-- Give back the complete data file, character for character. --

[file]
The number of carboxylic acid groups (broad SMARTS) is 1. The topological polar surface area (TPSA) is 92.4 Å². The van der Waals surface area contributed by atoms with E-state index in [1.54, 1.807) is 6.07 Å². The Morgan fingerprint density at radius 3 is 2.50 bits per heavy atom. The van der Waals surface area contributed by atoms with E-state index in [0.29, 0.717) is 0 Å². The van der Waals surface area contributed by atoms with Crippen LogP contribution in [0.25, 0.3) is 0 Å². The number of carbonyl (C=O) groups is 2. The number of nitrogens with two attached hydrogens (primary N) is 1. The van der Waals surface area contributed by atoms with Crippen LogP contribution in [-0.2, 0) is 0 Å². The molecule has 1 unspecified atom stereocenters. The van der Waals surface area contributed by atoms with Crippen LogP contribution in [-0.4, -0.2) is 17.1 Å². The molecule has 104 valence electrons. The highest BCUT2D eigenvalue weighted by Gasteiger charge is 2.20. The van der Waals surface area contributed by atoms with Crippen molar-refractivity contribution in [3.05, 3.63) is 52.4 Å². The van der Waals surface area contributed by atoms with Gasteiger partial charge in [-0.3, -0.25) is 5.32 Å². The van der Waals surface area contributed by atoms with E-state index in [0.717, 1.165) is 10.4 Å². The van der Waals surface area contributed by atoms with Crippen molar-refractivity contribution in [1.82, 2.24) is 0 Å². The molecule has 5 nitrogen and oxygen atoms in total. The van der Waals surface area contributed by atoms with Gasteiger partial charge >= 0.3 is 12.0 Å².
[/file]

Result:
The number of carboxylic acid groups (broad SMARTS) is 1. The topological polar surface area (TPSA) is 92.4 Å². The van der Waals surface area contributed by atoms with E-state index in [1.54, 1.807) is 6.07 Å². The Morgan fingerprint density at radius 3 is 2.50 bits per heavy atom. The van der Waals surface area contributed by atoms with E-state index in [0.29, 0.717) is 0 Å². The van der Waals surface area contributed by atoms with Crippen LogP contribution in [0.25, 0.3) is 0 Å². The number of carbonyl (C=O) groups is 2. The number of nitrogens with two attached hydrogens (primary N) is 1. The van der Waals surface area contributed by atoms with Crippen LogP contribution in [-0.2, 0) is 0 Å². The molecule has 1 unspecified atom stereocenters. The van der Waals surface area contributed by atoms with Crippen LogP contribution in [-0.4, -0.2) is 17.1 Å². The molecule has 104 valence electrons. The highest BCUT2D eigenvalue weighted by Gasteiger charge is 2.20. The van der Waals surface area contributed by atoms with Crippen molar-refractivity contribution in [3.05, 3.63) is 52.4 Å². The van der Waals surface area contributed by atoms with Gasteiger partial charge in [-0.3, -0.25) is 5.32 Å². The van der Waals surface area contributed by atoms with E-state index in [0.717, 1.165) is 10.4 Å². The van der Waals surface area contributed by atoms with Crippen molar-refractivity contribution in [1.82, 2.24) is 0 Å². The molecule has 5 nitrogen and oxygen atoms in total. The van der Waals surface area contributed by atoms with Gasteiger partial charge >= 0.3 is 12.0 Å².